COP28: Troubling Pledges: Past, Present and Possibly, Future

The writer, NJ Ayuk speaking at the African Energy Week in Cape Town, South Africa in October 2023

As we embark upon the 28th session of the Conference of the Parties (COP28) to the UN Framework Convention on Climate Change (UNFCCC), as the executive chairman of Africa’s preeminent advocacy group working toward a just energy transition for our continent, I find myself compelled to deliver some clarity on where we stand at this place and time amidst humanity’s quest to achieve net-zero.

Past conferences bore witness to numerous claims and pledges. While some were plausible and their initiatives feasible, others remain divorced from the objective reality at ground level.

Currently, the African Energy Chamber (AEC) is dismayed to see what appears to be an increasing disregard for Africa’s vast, untapped hydrocarbon resources and their potential to serve as a crucial link between the global energy crisis of today and the emissions-free yet economically prosperous tomorrow we’re all supposedly striving for.

I am also concerned by the pervasive indifference toward certain facts and relevant progress indicators that has taken hold throughout the international community most closely engaged with halting and reversing the adverse effects of climate change and improving the lives of people in developing nations across the globe.

Past Pledges Assessed

Building on the structures erected by the Montreal Protocol of 1987, the UNFCCC of 1992, and the Kyoto Protocol of 2005, the Paris Agreement, adopted by 196 parties during COP21 in December 2015, defined otherwise nebulous goals with hard numbers against which participating nations could measure their progress.

By committing to the targets of capping global warming at 1.5 degrees Celsius above pre-industrial temperatures by the end of the century, a greenhouse gas emissions peak before 2025, and a 43% reduction by 2030, participants signed on to a legally binding agreement meant to curb the flooding, droughts, heatwaves, and other disastrous weather events climate scientists predict would both worsen and become more frequent if current emission level increases continued unabated.

Organizations like the Council on Foreign Relations argued that the terms of the Paris Agreement are inadequate for producing the kinds of results they were designed to and were so even at the time of their adoption — a factor that led many signatories to submit stronger pledges in the years that followed in an effort to come closer to the initial targets. Despite some revisions doubling their original commitments, as did President Joe Biden’s update of the United States’ pledge, in the end, the measurable effects of the Paris Agreement will likely fall short of its goal.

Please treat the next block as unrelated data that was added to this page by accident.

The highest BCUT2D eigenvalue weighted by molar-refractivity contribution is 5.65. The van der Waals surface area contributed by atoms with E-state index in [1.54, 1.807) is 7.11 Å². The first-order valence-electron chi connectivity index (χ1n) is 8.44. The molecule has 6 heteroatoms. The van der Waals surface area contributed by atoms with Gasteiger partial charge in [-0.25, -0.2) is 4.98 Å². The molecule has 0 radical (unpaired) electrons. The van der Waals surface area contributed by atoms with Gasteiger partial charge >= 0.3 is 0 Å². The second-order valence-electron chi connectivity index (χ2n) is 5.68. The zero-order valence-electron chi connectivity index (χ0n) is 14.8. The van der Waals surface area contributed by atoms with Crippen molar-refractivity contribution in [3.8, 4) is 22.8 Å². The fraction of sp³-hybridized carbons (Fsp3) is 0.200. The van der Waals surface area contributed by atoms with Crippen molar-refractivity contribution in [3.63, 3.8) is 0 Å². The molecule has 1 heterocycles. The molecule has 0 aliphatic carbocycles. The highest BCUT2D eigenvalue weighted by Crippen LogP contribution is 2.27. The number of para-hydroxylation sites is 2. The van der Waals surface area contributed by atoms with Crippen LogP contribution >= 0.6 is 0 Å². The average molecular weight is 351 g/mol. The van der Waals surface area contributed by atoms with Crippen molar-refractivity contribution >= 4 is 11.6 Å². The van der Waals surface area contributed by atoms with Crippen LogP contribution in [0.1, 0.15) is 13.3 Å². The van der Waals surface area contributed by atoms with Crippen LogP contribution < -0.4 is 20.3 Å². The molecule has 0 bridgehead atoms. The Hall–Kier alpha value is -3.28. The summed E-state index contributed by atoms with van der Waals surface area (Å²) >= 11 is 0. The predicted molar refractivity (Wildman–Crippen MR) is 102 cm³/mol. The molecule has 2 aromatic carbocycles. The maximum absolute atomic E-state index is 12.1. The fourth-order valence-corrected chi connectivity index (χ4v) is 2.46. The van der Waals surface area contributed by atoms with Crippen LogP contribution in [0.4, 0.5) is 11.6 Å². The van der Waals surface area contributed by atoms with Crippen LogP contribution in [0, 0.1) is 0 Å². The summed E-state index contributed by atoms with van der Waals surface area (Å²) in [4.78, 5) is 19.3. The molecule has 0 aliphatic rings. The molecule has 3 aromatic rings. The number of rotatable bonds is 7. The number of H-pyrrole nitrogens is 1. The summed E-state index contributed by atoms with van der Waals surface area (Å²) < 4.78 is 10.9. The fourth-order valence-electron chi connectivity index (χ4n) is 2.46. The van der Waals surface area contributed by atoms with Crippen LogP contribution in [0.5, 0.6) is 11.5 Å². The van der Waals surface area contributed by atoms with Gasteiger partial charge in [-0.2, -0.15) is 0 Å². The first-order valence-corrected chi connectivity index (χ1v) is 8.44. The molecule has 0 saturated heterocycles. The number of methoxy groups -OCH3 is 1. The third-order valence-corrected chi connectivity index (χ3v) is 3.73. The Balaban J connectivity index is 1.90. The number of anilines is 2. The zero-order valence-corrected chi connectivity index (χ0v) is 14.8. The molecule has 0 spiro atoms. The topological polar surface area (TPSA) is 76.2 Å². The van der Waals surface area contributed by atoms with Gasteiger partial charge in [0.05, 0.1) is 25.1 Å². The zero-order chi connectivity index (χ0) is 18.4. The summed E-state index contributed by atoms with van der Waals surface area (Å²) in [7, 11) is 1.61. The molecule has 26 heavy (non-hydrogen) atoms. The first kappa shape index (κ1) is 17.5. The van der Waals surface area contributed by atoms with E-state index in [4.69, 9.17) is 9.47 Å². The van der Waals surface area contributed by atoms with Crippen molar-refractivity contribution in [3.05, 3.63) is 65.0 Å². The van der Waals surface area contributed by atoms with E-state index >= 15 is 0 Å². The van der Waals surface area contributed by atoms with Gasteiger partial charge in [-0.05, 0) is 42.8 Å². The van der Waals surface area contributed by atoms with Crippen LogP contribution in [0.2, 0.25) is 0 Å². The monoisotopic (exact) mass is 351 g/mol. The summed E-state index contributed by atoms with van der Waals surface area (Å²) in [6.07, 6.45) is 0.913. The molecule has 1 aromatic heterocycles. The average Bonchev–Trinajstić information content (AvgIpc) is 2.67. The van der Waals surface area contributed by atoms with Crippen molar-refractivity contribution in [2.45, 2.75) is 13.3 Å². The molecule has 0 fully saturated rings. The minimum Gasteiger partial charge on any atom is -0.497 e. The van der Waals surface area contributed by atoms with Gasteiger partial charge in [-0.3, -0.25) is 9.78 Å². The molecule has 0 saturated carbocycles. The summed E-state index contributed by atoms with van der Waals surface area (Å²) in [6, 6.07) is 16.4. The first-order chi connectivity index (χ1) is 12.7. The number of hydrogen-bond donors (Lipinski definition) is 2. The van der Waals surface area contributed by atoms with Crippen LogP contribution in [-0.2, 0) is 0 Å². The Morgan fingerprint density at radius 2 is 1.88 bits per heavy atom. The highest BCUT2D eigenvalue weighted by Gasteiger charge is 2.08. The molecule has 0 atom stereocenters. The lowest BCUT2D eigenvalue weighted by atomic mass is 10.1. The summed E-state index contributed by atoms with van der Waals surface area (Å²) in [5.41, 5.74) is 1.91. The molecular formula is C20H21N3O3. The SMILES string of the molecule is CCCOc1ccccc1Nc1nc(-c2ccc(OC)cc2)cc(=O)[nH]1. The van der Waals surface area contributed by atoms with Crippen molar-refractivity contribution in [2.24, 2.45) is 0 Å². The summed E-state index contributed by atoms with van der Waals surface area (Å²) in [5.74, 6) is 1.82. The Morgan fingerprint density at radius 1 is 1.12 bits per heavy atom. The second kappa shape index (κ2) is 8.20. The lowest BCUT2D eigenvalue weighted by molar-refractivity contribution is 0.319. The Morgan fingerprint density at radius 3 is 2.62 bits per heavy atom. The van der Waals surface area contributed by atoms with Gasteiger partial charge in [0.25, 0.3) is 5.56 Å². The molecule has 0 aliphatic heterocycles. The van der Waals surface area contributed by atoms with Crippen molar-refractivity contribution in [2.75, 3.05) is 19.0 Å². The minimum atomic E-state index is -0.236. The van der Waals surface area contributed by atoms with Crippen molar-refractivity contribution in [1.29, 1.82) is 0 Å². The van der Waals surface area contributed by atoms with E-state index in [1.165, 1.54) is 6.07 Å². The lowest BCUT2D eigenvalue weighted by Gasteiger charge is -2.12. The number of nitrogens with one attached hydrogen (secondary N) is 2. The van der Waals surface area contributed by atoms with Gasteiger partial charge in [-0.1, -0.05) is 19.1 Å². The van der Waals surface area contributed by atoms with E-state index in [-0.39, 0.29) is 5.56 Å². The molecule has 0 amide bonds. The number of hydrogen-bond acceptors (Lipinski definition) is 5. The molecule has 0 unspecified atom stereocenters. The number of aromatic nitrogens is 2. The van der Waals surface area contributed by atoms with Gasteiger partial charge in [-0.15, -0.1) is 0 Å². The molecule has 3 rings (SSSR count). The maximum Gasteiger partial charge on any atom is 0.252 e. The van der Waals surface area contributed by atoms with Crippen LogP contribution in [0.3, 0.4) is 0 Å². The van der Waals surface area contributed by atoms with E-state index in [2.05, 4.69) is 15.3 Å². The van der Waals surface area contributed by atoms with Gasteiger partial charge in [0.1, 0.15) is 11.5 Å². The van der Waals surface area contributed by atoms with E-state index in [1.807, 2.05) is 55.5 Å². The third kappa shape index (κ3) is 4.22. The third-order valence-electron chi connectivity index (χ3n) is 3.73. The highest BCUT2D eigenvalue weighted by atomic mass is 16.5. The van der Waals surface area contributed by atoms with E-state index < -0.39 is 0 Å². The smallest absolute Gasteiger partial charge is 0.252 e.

In addition to the Global Methane Pledge and the Declaration on Forests and Land Use, which call for a 30% reduction in methane emissions and a halt to deforestation by 2030, the Glasgow Climate Pact of 2021 was the main outcome of COP26 and the impetus behind many of the strengthened Paris Agreement pledges. The pact outlines provisions for reducing greenhouse gas emissions including a phasedown of unabated coal use, an increase in renewable energy investments, and a “phase-out of inefficient fossil fuel subsidies.” (Environmentalists were not the only ones with grievances about COP26: the pledges listed above, particularly the commitment to phase out fossil fuel subsidies, made securing investment in African exploration and production projects significantly more challenging.)

A year later, COP27 proved more of a disappointment for environmental activists as they perceived their issues to be overshadowed by Russia’s aggression against Ukraine, the sabotage of the Nord Stream pipelines, and the effects the fallout from these events has had on the global energy industry. These activists regard COP27 as no more than a rehash of the points covered by the previous year’s conference, with the added insult of having admitted advocates for a just energy transition in Africa.

Often not cited among COP27 developments are the launch of the Africa Carbon Markets Initiative (ACMI) and the Africa Just and Affordable Energy Transition Initiative (AJAETI), which aim to develop a bustling voluntary carbon market in Africa while facilitating the expansion of clean energy access and the eventual transition to energy fully sourced from renewables.

The Common Denominator

Pushback against the slim headway achieved through the efforts of the African energy industry at COP27 has taken the form of calls for commitment to even more severe phaseouts of fossil fuels.

Founded in the Marshall Islands, the aptly named High Ambition Coalition, which counts numerous other island states and several European nations as members, recently called for an end to all international public financing for fossil fuel development and generation, even going so far as to discount the role of abatement technologies like carbon capture and storage in their statement.